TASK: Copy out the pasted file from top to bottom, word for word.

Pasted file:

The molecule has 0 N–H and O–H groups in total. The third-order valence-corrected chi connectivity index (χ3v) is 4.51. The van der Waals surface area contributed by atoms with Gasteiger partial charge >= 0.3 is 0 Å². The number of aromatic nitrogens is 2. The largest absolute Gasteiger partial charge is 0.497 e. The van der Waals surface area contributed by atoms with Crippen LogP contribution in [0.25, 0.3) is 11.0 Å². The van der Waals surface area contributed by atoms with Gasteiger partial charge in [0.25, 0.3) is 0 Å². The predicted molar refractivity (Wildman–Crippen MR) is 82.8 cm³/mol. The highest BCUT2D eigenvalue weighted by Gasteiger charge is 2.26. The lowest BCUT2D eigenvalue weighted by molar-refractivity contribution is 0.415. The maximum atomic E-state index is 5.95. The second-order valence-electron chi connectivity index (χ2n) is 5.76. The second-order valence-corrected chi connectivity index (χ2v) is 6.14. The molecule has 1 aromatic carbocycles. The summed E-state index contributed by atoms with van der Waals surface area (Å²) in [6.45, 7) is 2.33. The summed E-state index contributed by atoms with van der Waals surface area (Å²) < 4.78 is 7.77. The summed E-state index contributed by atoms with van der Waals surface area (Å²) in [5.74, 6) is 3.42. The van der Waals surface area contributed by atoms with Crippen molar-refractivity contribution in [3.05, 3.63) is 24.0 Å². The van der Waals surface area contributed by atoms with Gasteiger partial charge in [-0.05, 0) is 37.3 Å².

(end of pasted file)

The molecule has 0 N–H and O–H groups in total. The third-order valence-corrected chi connectivity index (χ3v) is 4.51. The van der Waals surface area contributed by atoms with Gasteiger partial charge >= 0.3 is 0 Å². The number of aromatic nitrogens is 2. The largest absolute Gasteiger partial charge is 0.497 e. The van der Waals surface area contributed by atoms with Crippen LogP contribution in [0.25, 0.3) is 11.0 Å². The van der Waals surface area contributed by atoms with Gasteiger partial charge in [0.25, 0.3) is 0 Å². The predicted molar refractivity (Wildman–Crippen MR) is 82.8 cm³/mol. The highest BCUT2D eigenvalue weighted by Gasteiger charge is 2.26. The lowest BCUT2D eigenvalue weighted by molar-refractivity contribution is 0.415. The maximum atomic E-state index is 5.95. The second-order valence-electron chi connectivity index (χ2n) is 5.76. The second-order valence-corrected chi connectivity index (χ2v) is 6.14. The molecule has 1 aromatic carbocycles. The summed E-state index contributed by atoms with van der Waals surface area (Å²) in [6.45, 7) is 2.33. The summed E-state index contributed by atoms with van der Waals surface area (Å²) < 4.78 is 7.77. The summed E-state index contributed by atoms with van der Waals surface area (Å²) in [5.74, 6) is 3.42. The van der Waals surface area contributed by atoms with Crippen molar-refractivity contribution in [3.05, 3.63) is 24.0 Å². The van der Waals surface area contributed by atoms with Gasteiger partial charge in [-0.05, 0) is 37.3 Å².